Albert Einstein famously said, "Any intelligent fool can make things bigger, more complex, and more violent. It takes a touch of genius -- and a lot of courage -- to move in the opposite direction." I would argue that a huge part of that genius that Einstein refers to can be found in clarity of purpose and principles.
We all wind up in situations where we're focusing on technical details, implementation and points of process, and missing the bigger picture. I confess I've been there far too often. When we find ourselves in those situations as designers, it's important to have some guiding principles we can remind ourselves of and even share with our team and colleagues. Guiding principles can help get everyone on the same page and make it easier to work through the details of process and implementation. They're no panacea, but they've certainly helped me maintain my sanity.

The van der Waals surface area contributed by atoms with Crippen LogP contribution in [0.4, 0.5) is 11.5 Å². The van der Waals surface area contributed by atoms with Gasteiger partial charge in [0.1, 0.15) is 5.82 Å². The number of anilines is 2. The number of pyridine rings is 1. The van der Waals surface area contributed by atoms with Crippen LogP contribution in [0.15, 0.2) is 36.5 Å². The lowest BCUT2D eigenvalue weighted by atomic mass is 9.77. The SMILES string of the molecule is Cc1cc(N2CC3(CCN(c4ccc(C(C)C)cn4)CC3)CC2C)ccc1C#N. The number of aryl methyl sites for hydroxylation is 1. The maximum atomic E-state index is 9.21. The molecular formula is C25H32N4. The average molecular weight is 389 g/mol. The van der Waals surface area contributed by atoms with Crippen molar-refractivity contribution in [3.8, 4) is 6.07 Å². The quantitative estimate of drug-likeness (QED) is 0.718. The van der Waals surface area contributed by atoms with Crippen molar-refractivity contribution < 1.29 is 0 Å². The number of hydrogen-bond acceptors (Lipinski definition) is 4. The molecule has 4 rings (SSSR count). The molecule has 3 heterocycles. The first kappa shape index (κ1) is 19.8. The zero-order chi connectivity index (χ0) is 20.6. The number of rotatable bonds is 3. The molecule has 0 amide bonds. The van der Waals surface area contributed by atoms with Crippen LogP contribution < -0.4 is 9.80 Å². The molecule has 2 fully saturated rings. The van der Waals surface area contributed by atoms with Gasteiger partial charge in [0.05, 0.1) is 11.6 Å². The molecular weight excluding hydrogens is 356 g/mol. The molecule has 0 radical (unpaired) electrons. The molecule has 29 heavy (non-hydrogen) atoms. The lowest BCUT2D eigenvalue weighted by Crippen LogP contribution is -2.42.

Below I've documented some of my emerging, fundamental design principles. These principles have helped guide me in this brave new world of a bazillion devices and amazing possibilities. Hopefully they'll be helpful to you as you hone your design process, document your own principles, and face challenges along the way.
1. The mobile web is important!
Secret: 98% of the following three paragraphs I learned directly from Luke Wroblewski. If you need help making the case for a focus on mobile, read his writing, see him speak, get in touch with him!